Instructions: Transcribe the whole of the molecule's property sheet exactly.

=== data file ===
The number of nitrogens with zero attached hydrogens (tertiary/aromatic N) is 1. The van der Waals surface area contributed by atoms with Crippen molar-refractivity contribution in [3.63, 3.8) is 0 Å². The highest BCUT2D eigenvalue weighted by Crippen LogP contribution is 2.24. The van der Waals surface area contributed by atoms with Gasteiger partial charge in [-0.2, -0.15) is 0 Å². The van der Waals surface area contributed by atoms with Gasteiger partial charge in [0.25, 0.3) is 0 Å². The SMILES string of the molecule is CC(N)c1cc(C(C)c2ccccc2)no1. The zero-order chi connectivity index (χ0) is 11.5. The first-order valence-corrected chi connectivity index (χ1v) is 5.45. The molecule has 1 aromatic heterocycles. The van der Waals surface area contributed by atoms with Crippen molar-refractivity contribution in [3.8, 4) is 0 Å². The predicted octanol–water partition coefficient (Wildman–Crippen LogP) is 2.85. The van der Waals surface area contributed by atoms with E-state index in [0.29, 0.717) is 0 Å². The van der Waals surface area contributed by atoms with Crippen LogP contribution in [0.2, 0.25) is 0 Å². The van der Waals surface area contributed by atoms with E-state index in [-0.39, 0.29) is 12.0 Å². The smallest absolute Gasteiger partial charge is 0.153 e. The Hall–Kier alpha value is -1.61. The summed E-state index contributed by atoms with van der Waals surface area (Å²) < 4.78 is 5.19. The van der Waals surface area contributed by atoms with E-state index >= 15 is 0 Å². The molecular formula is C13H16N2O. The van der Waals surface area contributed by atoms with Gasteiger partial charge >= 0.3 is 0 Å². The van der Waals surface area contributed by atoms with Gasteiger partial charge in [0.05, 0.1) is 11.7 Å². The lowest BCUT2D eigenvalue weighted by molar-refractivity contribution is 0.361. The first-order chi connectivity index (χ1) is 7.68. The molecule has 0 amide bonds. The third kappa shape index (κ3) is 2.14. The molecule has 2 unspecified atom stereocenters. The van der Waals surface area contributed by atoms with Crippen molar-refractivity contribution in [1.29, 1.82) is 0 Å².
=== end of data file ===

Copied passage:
The number of nitrogens with zero attached hydrogens (tertiary/aromatic N) is 1. The van der Waals surface area contributed by atoms with Crippen molar-refractivity contribution in [3.63, 3.8) is 0 Å². The highest BCUT2D eigenvalue weighted by Crippen LogP contribution is 2.24. The van der Waals surface area contributed by atoms with Gasteiger partial charge in [-0.2, -0.15) is 0 Å². The van der Waals surface area contributed by atoms with Gasteiger partial charge in [0.25, 0.3) is 0 Å². The SMILES string of the molecule is CC(N)c1cc(C(C)c2ccccc2)no1. The zero-order chi connectivity index (χ0) is 11.5. The first-order valence-corrected chi connectivity index (χ1v) is 5.45. The molecule has 1 aromatic heterocycles. The van der Waals surface area contributed by atoms with Crippen molar-refractivity contribution in [3.8, 4) is 0 Å². The predicted octanol–water partition coefficient (Wildman–Crippen LogP) is 2.85. The van der Waals surface area contributed by atoms with E-state index in [0.29, 0.717) is 0 Å². The van der Waals surface area contributed by atoms with Crippen LogP contribution in [0.2, 0.25) is 0 Å². The van der Waals surface area contributed by atoms with E-state index in [-0.39, 0.29) is 12.0 Å². The smallest absolute Gasteiger partial charge is 0.153 e. The Hall–Kier alpha value is -1.61. The summed E-state index contributed by atoms with van der Waals surface area (Å²) < 4.78 is 5.19. The van der Waals surface area contributed by atoms with E-state index >= 15 is 0 Å². The molecular formula is C13H16N2O. The van der Waals surface area contributed by atoms with Gasteiger partial charge >= 0.3 is 0 Å². The van der Waals surface area contributed by atoms with Gasteiger partial charge in [0.05, 0.1) is 11.7 Å². The lowest BCUT2D eigenvalue weighted by molar-refractivity contribution is 0.361. The first-order chi connectivity index (χ1) is 7.68. The molecule has 0 amide bonds. The third kappa shape index (κ3) is 2.14. The molecule has 2 unspecified atom stereocenters. The van der Waals surface area contributed by atoms with Crippen molar-refractivity contribution in [1.29, 1.82) is 0 Å².